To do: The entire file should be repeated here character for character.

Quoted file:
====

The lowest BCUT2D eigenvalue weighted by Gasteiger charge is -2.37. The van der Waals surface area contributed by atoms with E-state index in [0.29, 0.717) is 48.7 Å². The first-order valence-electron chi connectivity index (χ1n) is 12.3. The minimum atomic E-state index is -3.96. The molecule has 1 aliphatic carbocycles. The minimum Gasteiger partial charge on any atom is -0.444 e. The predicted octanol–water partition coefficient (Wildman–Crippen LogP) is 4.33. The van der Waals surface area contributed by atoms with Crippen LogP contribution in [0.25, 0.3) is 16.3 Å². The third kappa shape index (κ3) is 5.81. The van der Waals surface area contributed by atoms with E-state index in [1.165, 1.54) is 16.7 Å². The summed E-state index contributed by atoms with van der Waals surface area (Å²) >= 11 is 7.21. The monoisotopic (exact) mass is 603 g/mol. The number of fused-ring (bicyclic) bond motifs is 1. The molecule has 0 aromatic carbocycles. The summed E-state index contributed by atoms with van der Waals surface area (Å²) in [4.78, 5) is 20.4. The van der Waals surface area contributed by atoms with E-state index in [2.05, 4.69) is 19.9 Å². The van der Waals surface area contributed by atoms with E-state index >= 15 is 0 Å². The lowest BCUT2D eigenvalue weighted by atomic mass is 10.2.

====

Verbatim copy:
The lowest BCUT2D eigenvalue weighted by Gasteiger charge is -2.37. The van der Waals surface area contributed by atoms with E-state index in [0.29, 0.717) is 48.7 Å². The first-order valence-electron chi connectivity index (χ1n) is 12.3. The minimum atomic E-state index is -3.96. The molecule has 1 aliphatic carbocycles. The minimum Gasteiger partial charge on any atom is -0.444 e. The predicted octanol–water partition coefficient (Wildman–Crippen LogP) is 4.33. The van der Waals surface area contributed by atoms with Crippen LogP contribution in [0.25, 0.3) is 16.3 Å². The third kappa shape index (κ3) is 5.81. The van der Waals surface area contributed by atoms with E-state index in [1.165, 1.54) is 16.7 Å². The summed E-state index contributed by atoms with van der Waals surface area (Å²) >= 11 is 7.21. The monoisotopic (exact) mass is 603 g/mol. The number of fused-ring (bicyclic) bond motifs is 1. The molecule has 0 aromatic carbocycles. The summed E-state index contributed by atoms with van der Waals surface area (Å²) in [4.78, 5) is 20.4. The van der Waals surface area contributed by atoms with E-state index in [2.05, 4.69) is 19.9 Å². The van der Waals surface area contributed by atoms with E-state index >= 15 is 0 Å². The lowest BCUT2D eigenvalue weighted by atomic mass is 10.2.